For using another templating system, you can create a module like these 2 modules.

mail sender

Mail::Builder::Simple can send the email messages using any of the mailers allowed by Email::Sender::Simple and some of them are: Sendmail, SMTP, SMTP::Persistent, Maildir, Mbox.

configuration file

All the parameters that can be sent to the new() function can be also stored in a configuration file, and this file can be used in more applications.

For example, you could save the mailer type, the mailer host, username and password and maybe the From: field in a configuration file, so you won't need to specify them each time when you want to send an email.

CONFIGURATION AND ENVIRONMENT ^

The configuration file is specified using the config_file key when the new() constructor is called.

It is explained below.

SUBROUTINES/METHODS ^

Mail::Builder::Simple offers the following methods:

new()

This is the constructor of the Mail::Builder::Simple object. This object is a Mail::Builder object also, so you can use the methods from Mail::Builder on it if you want.

send()

This function sends the email. After sending the email, it cleans the To:, CC: and BCC: fields, so you can send the already built message to somebody else if you want, needing to specify only the recipient's email address.

These 2 functions can receive a hash with parameters that have the keys explained below.

Parameters ^

mail_client

This parameter is optional.

It is a hashref with all the options needed to configure Email::Sender::Simple for sending the email messages.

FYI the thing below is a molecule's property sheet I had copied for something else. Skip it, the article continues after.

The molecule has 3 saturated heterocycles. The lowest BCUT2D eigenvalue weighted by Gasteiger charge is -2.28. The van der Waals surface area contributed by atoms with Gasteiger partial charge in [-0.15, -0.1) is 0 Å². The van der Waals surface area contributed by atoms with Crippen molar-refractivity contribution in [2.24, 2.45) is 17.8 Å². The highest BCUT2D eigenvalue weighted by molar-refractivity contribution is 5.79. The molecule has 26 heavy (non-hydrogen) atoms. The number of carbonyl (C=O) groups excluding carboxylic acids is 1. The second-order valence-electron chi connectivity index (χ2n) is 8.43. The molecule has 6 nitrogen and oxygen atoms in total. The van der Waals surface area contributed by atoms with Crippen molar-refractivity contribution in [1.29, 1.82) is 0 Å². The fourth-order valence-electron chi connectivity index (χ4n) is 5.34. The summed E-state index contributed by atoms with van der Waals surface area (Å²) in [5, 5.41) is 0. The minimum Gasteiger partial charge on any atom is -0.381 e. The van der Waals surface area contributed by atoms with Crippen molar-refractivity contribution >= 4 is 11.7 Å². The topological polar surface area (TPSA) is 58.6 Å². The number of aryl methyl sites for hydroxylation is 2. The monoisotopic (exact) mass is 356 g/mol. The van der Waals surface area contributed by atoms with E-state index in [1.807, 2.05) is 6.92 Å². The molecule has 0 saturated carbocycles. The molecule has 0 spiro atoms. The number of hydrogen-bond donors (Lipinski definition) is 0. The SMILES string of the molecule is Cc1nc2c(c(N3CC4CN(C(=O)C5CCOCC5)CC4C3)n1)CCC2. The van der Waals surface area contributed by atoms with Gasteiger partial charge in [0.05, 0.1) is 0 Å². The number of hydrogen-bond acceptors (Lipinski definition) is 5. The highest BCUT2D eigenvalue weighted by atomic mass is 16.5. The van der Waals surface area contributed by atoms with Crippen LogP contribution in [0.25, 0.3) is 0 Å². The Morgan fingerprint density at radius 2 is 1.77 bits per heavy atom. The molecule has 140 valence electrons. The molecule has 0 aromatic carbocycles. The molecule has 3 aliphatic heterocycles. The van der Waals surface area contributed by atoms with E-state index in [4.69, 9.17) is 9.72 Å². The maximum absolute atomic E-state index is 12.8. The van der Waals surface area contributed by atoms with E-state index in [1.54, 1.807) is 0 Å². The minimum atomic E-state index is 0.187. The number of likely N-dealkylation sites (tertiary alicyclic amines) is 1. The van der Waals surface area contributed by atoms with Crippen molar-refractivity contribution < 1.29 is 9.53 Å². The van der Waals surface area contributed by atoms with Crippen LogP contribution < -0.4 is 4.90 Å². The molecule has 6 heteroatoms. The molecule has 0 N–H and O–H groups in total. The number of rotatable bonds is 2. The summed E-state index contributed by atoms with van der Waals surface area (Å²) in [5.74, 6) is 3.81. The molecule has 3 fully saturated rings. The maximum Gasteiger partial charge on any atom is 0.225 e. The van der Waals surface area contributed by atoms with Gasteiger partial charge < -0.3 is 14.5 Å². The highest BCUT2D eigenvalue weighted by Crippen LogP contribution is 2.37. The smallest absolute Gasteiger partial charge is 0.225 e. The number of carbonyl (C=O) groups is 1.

It looks like:

 mail_client => {
  mailer => 'SMTP',
  mailer_args => {host => 'smtp.host.com'},
 },

where the mailer is the Email::Sender::Transport:: type of transporter you want to use, like 'SMTP', 'SMTP::Persistent', 'Sendmail', 'Maildir', 'Mbox', or other types supported by Email::Sender::Simple.

mailer_args receives all the configuration options that might be required by the specified mailer.

For example, for sending email with an SMTP host that require authentication, and listens to a non-standard port, you should use:

 mail_client => {
  mailer => 'SMTP',
  mailer_args => {
   host => 'smtp.host.com',
   port => 28,
   username => 'the_user',
   password => 'the_password',
  },
 },

If you want to send email using an SMTP server that uses SSL, for example send an email with Gmail, use:

 mail_client => {
  mailer => 'SMTP',
  mailer_args => {
   host => 'smtp.gmail.com',
   #port => 465, #The port 465 is the default when using SSL, so it is not necessary.
   username => 'the_user',
   password => 'the_password',
   ssl => 1,
  ],
 },

If the parameter mail_client is not specified, the default mailer that is used is sendmail.